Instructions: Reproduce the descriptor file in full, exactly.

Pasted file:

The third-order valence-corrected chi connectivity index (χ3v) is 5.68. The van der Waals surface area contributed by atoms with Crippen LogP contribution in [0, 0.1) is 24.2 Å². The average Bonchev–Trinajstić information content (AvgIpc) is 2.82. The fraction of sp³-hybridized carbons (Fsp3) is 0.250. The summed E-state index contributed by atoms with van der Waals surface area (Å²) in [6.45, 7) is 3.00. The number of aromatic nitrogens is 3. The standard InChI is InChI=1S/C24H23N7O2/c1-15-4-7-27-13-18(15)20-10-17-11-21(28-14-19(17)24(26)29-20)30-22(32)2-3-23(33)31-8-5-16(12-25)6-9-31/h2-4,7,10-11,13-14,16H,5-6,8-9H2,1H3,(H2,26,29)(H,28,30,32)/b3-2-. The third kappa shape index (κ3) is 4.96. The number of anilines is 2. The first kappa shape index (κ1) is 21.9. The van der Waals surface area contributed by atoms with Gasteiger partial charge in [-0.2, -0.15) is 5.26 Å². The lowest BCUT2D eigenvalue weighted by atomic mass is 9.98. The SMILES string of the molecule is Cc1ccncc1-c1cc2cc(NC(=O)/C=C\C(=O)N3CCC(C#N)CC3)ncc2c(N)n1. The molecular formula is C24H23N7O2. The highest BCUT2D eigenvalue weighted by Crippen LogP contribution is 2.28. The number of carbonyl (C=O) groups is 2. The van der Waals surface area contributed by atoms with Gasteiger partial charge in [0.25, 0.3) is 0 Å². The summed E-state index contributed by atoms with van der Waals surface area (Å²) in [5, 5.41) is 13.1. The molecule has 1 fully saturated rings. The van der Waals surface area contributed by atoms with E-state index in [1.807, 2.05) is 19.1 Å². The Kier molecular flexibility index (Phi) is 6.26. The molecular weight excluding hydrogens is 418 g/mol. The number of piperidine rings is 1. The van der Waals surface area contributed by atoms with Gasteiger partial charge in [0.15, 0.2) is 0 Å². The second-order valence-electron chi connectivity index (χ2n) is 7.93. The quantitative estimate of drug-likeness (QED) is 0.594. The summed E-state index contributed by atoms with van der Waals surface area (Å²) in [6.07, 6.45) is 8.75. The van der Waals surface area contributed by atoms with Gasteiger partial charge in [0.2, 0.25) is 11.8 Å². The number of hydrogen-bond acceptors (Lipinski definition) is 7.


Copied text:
The third-order valence-corrected chi connectivity index (χ3v) is 5.68. The van der Waals surface area contributed by atoms with Crippen LogP contribution in [0, 0.1) is 24.2 Å². The average Bonchev–Trinajstić information content (AvgIpc) is 2.82. The fraction of sp³-hybridized carbons (Fsp3) is 0.250. The summed E-state index contributed by atoms with van der Waals surface area (Å²) in [6.45, 7) is 3.00. The number of aromatic nitrogens is 3. The standard InChI is InChI=1S/C24H23N7O2/c1-15-4-7-27-13-18(15)20-10-17-11-21(28-14-19(17)24(26)29-20)30-22(32)2-3-23(33)31-8-5-16(12-25)6-9-31/h2-4,7,10-11,13-14,16H,5-6,8-9H2,1H3,(H2,26,29)(H,28,30,32)/b3-2-. The third kappa shape index (κ3) is 4.96. The number of anilines is 2. The first kappa shape index (κ1) is 21.9. The van der Waals surface area contributed by atoms with Gasteiger partial charge in [-0.2, -0.15) is 5.26 Å². The lowest BCUT2D eigenvalue weighted by atomic mass is 9.98. The SMILES string of the molecule is Cc1ccncc1-c1cc2cc(NC(=O)/C=C\C(=O)N3CCC(C#N)CC3)ncc2c(N)n1. The molecular formula is C24H23N7O2. The highest BCUT2D eigenvalue weighted by Crippen LogP contribution is 2.28. The number of carbonyl (C=O) groups is 2. The van der Waals surface area contributed by atoms with Gasteiger partial charge in [0.25, 0.3) is 0 Å². The summed E-state index contributed by atoms with van der Waals surface area (Å²) in [5, 5.41) is 13.1. The molecule has 1 fully saturated rings. The van der Waals surface area contributed by atoms with E-state index in [1.807, 2.05) is 19.1 Å². The Kier molecular flexibility index (Phi) is 6.26. The molecular weight excluding hydrogens is 418 g/mol. The number of piperidine rings is 1. The van der Waals surface area contributed by atoms with Gasteiger partial charge in [0.15, 0.2) is 0 Å². The second-order valence-electron chi connectivity index (χ2n) is 7.93. The quantitative estimate of drug-likeness (QED) is 0.594. The summed E-state index contributed by atoms with van der Waals surface area (Å²) in [6.07, 6.45) is 8.75. The van der Waals surface area contributed by atoms with Gasteiger partial charge in [0.2, 0.25) is 11.8 Å². The number of hydrogen-bond acceptors (Lipinski definition) is 7.